The House Agriculture Committee began a series of hearings in advance of writing legislation to reauthorize the Commodity Futures Trading Commission (CFTC). The agency's statutory authorization expires at the end of the fiscal year.
Committee Continues Examination of Role of Credit Derivatives in the U.S. Economy
WASHINGTON – Today, the House Agriculture Committee held a hearing to review the role of credit derivatives in the U.S. economy. Chairman Collin C. Peterson of Minnesota called today’s hearing, the second by the Committee in as many months, to examine credit derivatives and their part in the worldwide credit and financial crisis.
“One thing we learned at October’s hearing is that very few people know much about the credit default swaps market and even fewer people know the significant role they have played in the financial and credit crisis that has threatened the stability of our economy,” Chairman Peterson said.
“I think one of the things we can do right away to start opening up and cleaning up the swaps markets is to use the CFTC model of transparent and above-board central clearing process. At some point, our regulators and the next Congress will have to get to the root of the problem before it is too late and allow for some real oversight of these markets, to provide transparency and accountability for both buyers and sellers, and to reduce systemic risk.”
"I am encouraged that we are collectively moving forward with establishing a clearing mechanism for credit default swaps. It will improve transparency and risk management, and will create a method for price discovery. However, as we move forward with this initiative, it’s important to make clear that merging the Commodity Futures Exchange Commission with the Securities and Exchange Commission is not an approach that we should pursue as a part of the solution," said Ranking Member Bob Goodlatte.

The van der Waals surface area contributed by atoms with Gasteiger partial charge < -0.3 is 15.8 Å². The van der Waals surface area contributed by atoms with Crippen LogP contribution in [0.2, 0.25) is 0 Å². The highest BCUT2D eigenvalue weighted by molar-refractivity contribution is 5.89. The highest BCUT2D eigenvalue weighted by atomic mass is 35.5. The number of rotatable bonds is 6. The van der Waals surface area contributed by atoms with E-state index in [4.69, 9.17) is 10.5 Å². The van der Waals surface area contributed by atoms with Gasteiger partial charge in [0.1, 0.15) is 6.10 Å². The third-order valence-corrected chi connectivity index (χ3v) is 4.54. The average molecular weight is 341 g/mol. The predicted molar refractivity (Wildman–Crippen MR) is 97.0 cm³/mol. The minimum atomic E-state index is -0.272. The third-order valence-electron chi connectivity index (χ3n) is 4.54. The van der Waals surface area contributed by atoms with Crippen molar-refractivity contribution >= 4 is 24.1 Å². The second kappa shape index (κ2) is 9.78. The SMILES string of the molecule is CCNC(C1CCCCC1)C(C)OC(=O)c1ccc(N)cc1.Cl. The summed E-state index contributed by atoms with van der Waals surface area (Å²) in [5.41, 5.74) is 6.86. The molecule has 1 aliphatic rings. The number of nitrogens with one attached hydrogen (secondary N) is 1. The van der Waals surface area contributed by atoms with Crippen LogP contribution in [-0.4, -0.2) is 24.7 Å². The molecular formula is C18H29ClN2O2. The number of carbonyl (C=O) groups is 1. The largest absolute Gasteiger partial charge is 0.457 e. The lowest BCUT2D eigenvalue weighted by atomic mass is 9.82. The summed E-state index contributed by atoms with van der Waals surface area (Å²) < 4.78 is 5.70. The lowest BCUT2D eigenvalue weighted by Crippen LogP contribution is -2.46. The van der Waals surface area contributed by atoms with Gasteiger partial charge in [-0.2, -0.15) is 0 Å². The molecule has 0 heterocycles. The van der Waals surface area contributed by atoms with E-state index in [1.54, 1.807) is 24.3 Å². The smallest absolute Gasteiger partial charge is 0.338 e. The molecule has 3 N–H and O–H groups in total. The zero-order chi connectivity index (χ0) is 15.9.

The hearing examined recent events in the credit default swaps market, the establishment of over-the-counter clearing of such contracts, and the announcement by some regulatory agencies to cooperate in overseeing the central clearing of swaps trades.
The credit derivatives market has grown dramatically over the last 15 years. The most frequent users of credit derivatives are large financial institutions, some of whom have notably failed or been taken over by the government in recent months, including American International Group (AIG), Lehman Brothers, Bear Stearns, and Washington Mutual, among others.
Witness testimony is available on the Committee website: http://agriculture.house.gov/hearings/index.html. A full transcript of the hearing will be posted on the Committee website at a later date.
• Mr. Ananda Radhakrishnan, Director, Division of Clearing and Intermediary Oversight, Commodity Futures Trading Commission, Washington, D.C.
• Mr. Patrick M. Parkinson, Deputy Director, Division of Research and Statistics, Board of Governors of the Federal Reserve System, Washington, D.C.
• Mr. Erik R. Sirri, Director of Division of Trading and Markets, Securities Exchange Commission, Washington, D.C.
• Mr. Eric R. Dinallo, Superintendent, State of New York, Insurance Department, New York, NY